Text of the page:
The Johns Hopkins University News-Letter published an article earlier this month asking, “Where have all the heart attacks gone?” The study questioned whether the U.S. COIVD-19 death rates are being overstated by omitting deaths usually attributed to attacks and cancer. The study was pulled four days later.
Dr. Genevieve Briand, the assistant director for the MS in Applied Economics Program at Hopkins, spoke at a webinar Nov. 11 on “COVID-19 Deaths–A Look at U.S. Data.” She meticulously detailed the facts she used and the conclusion she reached. The hour-long webinar can be viewed here.
Briand showed where and how to access the data from the Centers for Disease Control (CDC). She discussed the annual patterns of deaths in the United States and the reported number of COVID-19 deaths in relation to those annual patterns from 2014 through September, 2020.
Every year, there are recurring peaks and lows in death numbers that apply to all causes of death. She said that because of the emphasis on COVID-19, other major causes of death are being understated. She showed the percentage of total deaths by age categories and how there was no significant increase in deaths of older Americans.
The number of heart attacks and cancer, the first and second leading causes of death in the U.S., both dropped below levels expected based on previous patterns. Where all causes of death have historically spiked at the same time, for the three weeks in April when COVID-19 deaths were shown as a major spike, all other causes of death numbers dropped below the expected number in the same proportion that COVID-19 deaths increased.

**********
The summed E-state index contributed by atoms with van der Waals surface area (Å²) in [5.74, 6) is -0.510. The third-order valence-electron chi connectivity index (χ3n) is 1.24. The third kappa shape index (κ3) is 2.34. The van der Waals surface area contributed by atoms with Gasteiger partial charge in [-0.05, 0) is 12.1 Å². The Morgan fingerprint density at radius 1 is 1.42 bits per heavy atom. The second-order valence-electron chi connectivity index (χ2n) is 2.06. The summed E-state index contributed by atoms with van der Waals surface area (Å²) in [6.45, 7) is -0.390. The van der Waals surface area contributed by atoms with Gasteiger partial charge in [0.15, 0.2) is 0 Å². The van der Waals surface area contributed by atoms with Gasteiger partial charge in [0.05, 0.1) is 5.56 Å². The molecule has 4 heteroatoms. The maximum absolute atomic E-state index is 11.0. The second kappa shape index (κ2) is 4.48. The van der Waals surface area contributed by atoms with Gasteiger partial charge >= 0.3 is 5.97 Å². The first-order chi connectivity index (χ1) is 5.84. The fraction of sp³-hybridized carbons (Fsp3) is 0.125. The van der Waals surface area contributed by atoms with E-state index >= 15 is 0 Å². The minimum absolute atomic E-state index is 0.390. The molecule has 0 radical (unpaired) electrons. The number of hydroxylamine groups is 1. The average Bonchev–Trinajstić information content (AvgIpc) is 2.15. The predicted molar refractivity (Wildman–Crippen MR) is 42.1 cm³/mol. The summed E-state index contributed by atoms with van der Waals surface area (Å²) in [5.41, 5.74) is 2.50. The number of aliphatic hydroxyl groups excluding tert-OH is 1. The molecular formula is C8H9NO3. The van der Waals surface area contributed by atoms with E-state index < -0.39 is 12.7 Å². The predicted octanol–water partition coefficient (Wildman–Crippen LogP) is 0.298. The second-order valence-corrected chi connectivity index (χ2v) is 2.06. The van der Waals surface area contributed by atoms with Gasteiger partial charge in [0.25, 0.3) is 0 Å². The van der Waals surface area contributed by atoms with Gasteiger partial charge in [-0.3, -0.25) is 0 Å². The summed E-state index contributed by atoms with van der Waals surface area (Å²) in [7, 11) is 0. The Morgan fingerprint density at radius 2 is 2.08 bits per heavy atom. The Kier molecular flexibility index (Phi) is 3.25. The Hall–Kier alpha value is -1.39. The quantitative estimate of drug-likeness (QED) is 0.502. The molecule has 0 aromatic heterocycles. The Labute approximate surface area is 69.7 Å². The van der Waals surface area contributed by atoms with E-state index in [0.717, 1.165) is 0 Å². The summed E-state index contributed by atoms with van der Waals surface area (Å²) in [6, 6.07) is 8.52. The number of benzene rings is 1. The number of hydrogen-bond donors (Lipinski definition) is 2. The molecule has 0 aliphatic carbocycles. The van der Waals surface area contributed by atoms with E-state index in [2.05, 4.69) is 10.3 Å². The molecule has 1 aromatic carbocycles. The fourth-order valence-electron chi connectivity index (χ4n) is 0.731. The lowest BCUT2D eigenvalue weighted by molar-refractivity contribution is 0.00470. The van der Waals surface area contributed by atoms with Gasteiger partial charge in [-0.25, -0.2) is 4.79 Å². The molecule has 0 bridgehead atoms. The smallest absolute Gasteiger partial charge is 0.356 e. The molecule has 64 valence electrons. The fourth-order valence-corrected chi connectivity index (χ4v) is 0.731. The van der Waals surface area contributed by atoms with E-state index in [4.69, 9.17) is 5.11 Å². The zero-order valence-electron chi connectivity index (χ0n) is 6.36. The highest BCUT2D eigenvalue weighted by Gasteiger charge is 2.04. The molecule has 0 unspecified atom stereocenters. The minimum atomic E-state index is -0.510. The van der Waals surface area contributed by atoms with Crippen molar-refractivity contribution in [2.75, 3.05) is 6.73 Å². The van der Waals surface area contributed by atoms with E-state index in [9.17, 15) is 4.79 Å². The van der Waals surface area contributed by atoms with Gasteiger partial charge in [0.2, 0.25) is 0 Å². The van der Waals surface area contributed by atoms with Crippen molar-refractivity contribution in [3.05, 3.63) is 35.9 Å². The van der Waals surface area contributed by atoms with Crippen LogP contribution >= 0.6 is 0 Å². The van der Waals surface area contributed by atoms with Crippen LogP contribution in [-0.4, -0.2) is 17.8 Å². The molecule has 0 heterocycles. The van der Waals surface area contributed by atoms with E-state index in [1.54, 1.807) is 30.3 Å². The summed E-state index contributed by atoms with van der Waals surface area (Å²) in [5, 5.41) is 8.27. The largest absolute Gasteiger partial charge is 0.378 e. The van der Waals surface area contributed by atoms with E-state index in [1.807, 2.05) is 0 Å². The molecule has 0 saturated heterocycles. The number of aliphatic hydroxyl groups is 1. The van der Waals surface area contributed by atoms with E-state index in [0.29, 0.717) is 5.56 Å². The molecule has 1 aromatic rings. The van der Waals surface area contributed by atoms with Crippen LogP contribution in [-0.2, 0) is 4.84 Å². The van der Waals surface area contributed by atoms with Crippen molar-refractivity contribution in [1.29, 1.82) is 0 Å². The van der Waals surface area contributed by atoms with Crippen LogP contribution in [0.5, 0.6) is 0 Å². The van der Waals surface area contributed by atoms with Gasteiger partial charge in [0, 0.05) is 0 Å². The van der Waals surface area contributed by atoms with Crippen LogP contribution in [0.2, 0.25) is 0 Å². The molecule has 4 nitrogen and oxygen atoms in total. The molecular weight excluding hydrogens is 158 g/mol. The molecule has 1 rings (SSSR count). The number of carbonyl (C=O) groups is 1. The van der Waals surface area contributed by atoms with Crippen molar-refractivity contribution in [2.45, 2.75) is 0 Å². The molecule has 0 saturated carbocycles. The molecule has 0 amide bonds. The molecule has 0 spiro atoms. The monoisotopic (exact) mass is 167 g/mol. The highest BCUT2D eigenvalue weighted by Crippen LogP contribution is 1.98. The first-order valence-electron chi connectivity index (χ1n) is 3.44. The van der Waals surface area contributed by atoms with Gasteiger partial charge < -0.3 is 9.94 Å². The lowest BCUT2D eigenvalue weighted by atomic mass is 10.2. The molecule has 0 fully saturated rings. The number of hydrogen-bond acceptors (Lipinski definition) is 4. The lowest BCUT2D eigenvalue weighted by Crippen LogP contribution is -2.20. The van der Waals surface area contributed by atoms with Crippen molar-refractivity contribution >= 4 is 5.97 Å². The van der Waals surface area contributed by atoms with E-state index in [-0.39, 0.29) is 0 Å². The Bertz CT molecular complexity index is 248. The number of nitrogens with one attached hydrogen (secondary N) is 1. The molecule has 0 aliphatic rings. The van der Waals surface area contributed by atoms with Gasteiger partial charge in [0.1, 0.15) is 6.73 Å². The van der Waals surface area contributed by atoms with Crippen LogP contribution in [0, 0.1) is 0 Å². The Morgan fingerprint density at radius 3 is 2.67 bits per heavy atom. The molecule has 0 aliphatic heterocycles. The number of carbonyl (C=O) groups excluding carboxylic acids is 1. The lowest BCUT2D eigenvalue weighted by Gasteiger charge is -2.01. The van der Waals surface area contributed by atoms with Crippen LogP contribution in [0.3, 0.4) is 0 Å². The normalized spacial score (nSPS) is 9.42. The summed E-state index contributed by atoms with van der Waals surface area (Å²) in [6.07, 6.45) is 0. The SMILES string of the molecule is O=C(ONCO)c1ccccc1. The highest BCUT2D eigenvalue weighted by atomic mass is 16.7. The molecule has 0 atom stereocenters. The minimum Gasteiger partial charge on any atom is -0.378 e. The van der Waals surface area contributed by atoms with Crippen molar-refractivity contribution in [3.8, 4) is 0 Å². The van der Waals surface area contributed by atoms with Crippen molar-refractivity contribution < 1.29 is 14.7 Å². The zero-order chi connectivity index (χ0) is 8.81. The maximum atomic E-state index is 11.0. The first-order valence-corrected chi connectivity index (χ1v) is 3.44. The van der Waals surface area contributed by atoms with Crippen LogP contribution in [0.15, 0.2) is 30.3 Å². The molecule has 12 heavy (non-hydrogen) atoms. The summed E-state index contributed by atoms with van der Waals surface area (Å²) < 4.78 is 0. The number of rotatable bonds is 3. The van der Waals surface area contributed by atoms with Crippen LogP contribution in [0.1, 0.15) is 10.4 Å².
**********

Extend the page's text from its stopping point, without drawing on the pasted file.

Briand concluded the program with a call to the attendees to contact her if they have any ideas about why the numbers are so unusual. She urged fact checks to replicate and expand data analysis using other variables and time-series data analysis and discussed a “bottom-up approach to evidence seeking” at the state, county, township, hospital levels. She did not comment beyond explaining the methodology and showing the patterns in the CDC records since 2014, and how the COVID numbers don’t follow those patterns.
Anyone watching the presentation won’t find answers in Virginia about whether the Commonwealth’s numbers are accurate. Virginia death statistics and causes are published two or more years after the fact, the most recent is for 2017, so there is no way yet to look at changes in the total death numbers compared to prior years.
Only 6% of COVID-19 deaths have no other underlying conditions. So, even if COVID-19 is accelerating, the number of deaths that would have occurred due to heart disease or cancer, the death totals over time would not be markedly increased. Remember the September interview where Tim Powell of VDH’s Office of Epidemiology said, “If it’s on the death certificate, it’s counted. For instance, a cancer patient in hospice could count as a COVID-19 death if they also have the virus.”
So, we’re left to wonder how many COVID-19 death reports are for patients who died with COVID-19, not of COVID-19. It may be 2023 before we can find out, leaving our children falling behind with virtual classes and businesses being brought to financial ruin by COVID-19 mandates.
COVID-19 is a nasty disease, but the truth may be its worst casualty.